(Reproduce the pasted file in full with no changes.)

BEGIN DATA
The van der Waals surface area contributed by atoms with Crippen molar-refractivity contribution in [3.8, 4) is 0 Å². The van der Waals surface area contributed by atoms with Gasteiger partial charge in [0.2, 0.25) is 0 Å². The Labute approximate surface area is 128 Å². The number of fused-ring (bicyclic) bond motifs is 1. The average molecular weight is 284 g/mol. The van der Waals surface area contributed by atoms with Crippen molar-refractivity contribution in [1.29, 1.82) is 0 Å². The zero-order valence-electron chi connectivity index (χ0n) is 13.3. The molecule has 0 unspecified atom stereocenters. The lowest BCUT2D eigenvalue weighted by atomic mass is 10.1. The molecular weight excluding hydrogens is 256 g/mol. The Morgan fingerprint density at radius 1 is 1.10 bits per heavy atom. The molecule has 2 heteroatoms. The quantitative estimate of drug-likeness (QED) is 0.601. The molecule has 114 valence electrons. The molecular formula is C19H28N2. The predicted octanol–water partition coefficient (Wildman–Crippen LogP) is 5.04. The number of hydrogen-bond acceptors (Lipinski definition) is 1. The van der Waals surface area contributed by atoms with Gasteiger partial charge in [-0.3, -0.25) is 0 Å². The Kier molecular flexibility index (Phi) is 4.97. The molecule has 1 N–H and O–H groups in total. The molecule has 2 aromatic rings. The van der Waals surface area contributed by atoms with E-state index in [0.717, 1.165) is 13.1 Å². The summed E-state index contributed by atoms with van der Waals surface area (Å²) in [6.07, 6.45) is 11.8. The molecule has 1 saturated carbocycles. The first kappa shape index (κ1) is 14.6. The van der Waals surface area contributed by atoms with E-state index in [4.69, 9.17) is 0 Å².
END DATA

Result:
The van der Waals surface area contributed by atoms with Crippen molar-refractivity contribution in [3.8, 4) is 0 Å². The van der Waals surface area contributed by atoms with Gasteiger partial charge in [0.2, 0.25) is 0 Å². The Labute approximate surface area is 128 Å². The number of fused-ring (bicyclic) bond motifs is 1. The average molecular weight is 284 g/mol. The van der Waals surface area contributed by atoms with Crippen molar-refractivity contribution in [1.29, 1.82) is 0 Å². The zero-order valence-electron chi connectivity index (χ0n) is 13.3. The molecule has 0 unspecified atom stereocenters. The lowest BCUT2D eigenvalue weighted by atomic mass is 10.1. The molecular weight excluding hydrogens is 256 g/mol. The Morgan fingerprint density at radius 1 is 1.10 bits per heavy atom. The molecule has 2 heteroatoms. The quantitative estimate of drug-likeness (QED) is 0.601. The molecule has 114 valence electrons. The molecular formula is C19H28N2. The predicted octanol–water partition coefficient (Wildman–Crippen LogP) is 5.04. The number of hydrogen-bond acceptors (Lipinski definition) is 1. The van der Waals surface area contributed by atoms with Gasteiger partial charge in [-0.3, -0.25) is 0 Å². The Kier molecular flexibility index (Phi) is 4.97. The molecule has 1 N–H and O–H groups in total. The molecule has 2 aromatic rings. The van der Waals surface area contributed by atoms with E-state index in [0.717, 1.165) is 13.1 Å². The summed E-state index contributed by atoms with van der Waals surface area (Å²) in [6.07, 6.45) is 11.8. The molecule has 1 saturated carbocycles. The first kappa shape index (κ1) is 14.6. The van der Waals surface area contributed by atoms with E-state index in [4.69, 9.17) is 0 Å².